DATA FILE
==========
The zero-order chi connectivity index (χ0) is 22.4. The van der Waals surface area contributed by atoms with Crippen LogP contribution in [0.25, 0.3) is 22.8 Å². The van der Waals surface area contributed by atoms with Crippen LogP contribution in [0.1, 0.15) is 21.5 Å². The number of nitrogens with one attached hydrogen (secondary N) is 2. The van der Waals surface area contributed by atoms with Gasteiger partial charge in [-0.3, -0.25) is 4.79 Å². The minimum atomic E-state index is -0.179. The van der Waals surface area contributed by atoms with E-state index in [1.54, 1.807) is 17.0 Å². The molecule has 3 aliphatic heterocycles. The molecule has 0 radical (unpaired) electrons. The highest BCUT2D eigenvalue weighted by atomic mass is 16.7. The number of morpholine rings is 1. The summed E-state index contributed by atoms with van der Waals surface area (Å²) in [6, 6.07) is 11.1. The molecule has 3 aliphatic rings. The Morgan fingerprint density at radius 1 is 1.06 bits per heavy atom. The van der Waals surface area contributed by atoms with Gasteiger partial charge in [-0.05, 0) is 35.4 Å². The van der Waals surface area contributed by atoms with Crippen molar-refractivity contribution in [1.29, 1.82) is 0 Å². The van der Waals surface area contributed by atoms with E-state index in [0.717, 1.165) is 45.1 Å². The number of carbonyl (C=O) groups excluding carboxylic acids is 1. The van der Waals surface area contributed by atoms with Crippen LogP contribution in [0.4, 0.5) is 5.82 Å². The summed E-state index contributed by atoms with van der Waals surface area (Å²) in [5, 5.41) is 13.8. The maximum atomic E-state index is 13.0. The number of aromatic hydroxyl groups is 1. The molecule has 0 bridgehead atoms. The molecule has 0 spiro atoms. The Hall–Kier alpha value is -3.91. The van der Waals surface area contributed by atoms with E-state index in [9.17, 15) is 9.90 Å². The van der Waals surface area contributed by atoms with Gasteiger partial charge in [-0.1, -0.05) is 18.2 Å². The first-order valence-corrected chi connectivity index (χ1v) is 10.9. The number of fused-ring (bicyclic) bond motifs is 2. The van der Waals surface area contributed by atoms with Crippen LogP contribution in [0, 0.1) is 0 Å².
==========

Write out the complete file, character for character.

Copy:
The zero-order chi connectivity index (χ0) is 22.4. The van der Waals surface area contributed by atoms with Crippen LogP contribution in [0.25, 0.3) is 22.8 Å². The van der Waals surface area contributed by atoms with Crippen LogP contribution in [0.1, 0.15) is 21.5 Å². The number of nitrogens with one attached hydrogen (secondary N) is 2. The van der Waals surface area contributed by atoms with Gasteiger partial charge in [-0.3, -0.25) is 4.79 Å². The minimum atomic E-state index is -0.179. The van der Waals surface area contributed by atoms with E-state index in [1.54, 1.807) is 17.0 Å². The molecule has 3 aliphatic heterocycles. The molecule has 0 radical (unpaired) electrons. The highest BCUT2D eigenvalue weighted by atomic mass is 16.7. The number of morpholine rings is 1. The summed E-state index contributed by atoms with van der Waals surface area (Å²) in [6, 6.07) is 11.1. The molecule has 3 aliphatic rings. The Morgan fingerprint density at radius 1 is 1.06 bits per heavy atom. The van der Waals surface area contributed by atoms with Gasteiger partial charge in [-0.05, 0) is 35.4 Å². The van der Waals surface area contributed by atoms with Crippen molar-refractivity contribution in [1.29, 1.82) is 0 Å². The van der Waals surface area contributed by atoms with E-state index in [0.717, 1.165) is 45.1 Å². The number of carbonyl (C=O) groups excluding carboxylic acids is 1. The van der Waals surface area contributed by atoms with Crippen LogP contribution in [0.4, 0.5) is 5.82 Å². The summed E-state index contributed by atoms with van der Waals surface area (Å²) in [5, 5.41) is 13.8. The maximum atomic E-state index is 13.0. The number of aromatic hydroxyl groups is 1. The molecule has 0 bridgehead atoms. The molecule has 0 spiro atoms. The Hall–Kier alpha value is -3.91. The van der Waals surface area contributed by atoms with E-state index in [9.17, 15) is 9.90 Å². The van der Waals surface area contributed by atoms with Gasteiger partial charge in [-0.1, -0.05) is 18.2 Å². The first-order valence-corrected chi connectivity index (χ1v) is 10.9. The number of fused-ring (bicyclic) bond motifs is 2. The van der Waals surface area contributed by atoms with Crippen LogP contribution in [0, 0.1) is 0 Å².